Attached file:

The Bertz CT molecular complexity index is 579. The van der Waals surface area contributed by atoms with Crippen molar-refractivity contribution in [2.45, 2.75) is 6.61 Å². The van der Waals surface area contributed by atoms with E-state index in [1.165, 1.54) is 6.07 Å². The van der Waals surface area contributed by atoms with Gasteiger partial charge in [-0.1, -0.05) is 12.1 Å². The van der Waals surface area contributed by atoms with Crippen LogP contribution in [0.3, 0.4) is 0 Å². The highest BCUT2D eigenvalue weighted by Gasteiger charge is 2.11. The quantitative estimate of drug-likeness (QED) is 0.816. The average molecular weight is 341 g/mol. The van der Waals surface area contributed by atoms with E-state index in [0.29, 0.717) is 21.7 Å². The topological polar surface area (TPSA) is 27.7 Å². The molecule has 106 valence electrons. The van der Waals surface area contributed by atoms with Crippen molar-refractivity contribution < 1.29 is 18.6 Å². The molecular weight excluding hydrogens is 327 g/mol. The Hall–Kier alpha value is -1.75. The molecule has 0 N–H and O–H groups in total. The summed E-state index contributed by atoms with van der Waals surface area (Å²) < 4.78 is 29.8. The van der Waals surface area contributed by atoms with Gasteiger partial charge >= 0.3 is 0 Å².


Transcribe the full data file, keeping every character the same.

The Bertz CT molecular complexity index is 579. The van der Waals surface area contributed by atoms with Crippen molar-refractivity contribution in [2.45, 2.75) is 6.61 Å². The van der Waals surface area contributed by atoms with E-state index in [1.165, 1.54) is 6.07 Å². The van der Waals surface area contributed by atoms with Gasteiger partial charge in [-0.1, -0.05) is 12.1 Å². The van der Waals surface area contributed by atoms with Crippen LogP contribution in [0.3, 0.4) is 0 Å². The highest BCUT2D eigenvalue weighted by Gasteiger charge is 2.11. The quantitative estimate of drug-likeness (QED) is 0.816. The average molecular weight is 341 g/mol. The van der Waals surface area contributed by atoms with E-state index in [0.29, 0.717) is 21.7 Å². The topological polar surface area (TPSA) is 27.7 Å². The molecule has 106 valence electrons. The van der Waals surface area contributed by atoms with Crippen molar-refractivity contribution < 1.29 is 18.6 Å². The molecular weight excluding hydrogens is 327 g/mol. The Hall–Kier alpha value is -1.75. The molecule has 0 N–H and O–H groups in total. The summed E-state index contributed by atoms with van der Waals surface area (Å²) < 4.78 is 29.8. The van der Waals surface area contributed by atoms with Gasteiger partial charge >= 0.3 is 0 Å².